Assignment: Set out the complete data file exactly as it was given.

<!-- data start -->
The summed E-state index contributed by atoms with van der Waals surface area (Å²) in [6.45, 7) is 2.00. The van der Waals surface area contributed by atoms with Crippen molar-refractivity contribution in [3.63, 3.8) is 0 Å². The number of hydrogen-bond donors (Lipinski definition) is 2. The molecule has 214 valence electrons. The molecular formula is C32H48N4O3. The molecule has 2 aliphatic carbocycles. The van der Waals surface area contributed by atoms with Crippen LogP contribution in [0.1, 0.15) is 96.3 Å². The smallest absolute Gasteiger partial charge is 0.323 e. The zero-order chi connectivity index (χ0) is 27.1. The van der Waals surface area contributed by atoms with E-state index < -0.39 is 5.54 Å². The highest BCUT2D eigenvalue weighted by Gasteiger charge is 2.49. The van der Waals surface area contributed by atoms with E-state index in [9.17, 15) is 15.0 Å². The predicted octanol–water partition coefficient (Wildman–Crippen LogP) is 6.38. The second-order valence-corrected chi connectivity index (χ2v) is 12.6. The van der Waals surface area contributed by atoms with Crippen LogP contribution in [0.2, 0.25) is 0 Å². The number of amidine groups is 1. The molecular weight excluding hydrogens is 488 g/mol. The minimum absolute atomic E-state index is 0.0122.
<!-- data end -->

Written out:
The summed E-state index contributed by atoms with van der Waals surface area (Å²) in [6.45, 7) is 2.00. The van der Waals surface area contributed by atoms with Crippen molar-refractivity contribution in [3.63, 3.8) is 0 Å². The number of hydrogen-bond donors (Lipinski definition) is 2. The molecule has 214 valence electrons. The molecular formula is C32H48N4O3. The molecule has 2 aliphatic carbocycles. The van der Waals surface area contributed by atoms with Crippen LogP contribution in [0.1, 0.15) is 96.3 Å². The smallest absolute Gasteiger partial charge is 0.323 e. The zero-order chi connectivity index (χ0) is 27.1. The van der Waals surface area contributed by atoms with E-state index < -0.39 is 5.54 Å². The highest BCUT2D eigenvalue weighted by Gasteiger charge is 2.49. The van der Waals surface area contributed by atoms with E-state index in [9.17, 15) is 15.0 Å². The predicted octanol–water partition coefficient (Wildman–Crippen LogP) is 6.38. The second-order valence-corrected chi connectivity index (χ2v) is 12.6. The van der Waals surface area contributed by atoms with Crippen LogP contribution in [0.2, 0.25) is 0 Å². The number of amidine groups is 1. The molecular weight excluding hydrogens is 488 g/mol. The minimum absolute atomic E-state index is 0.0122.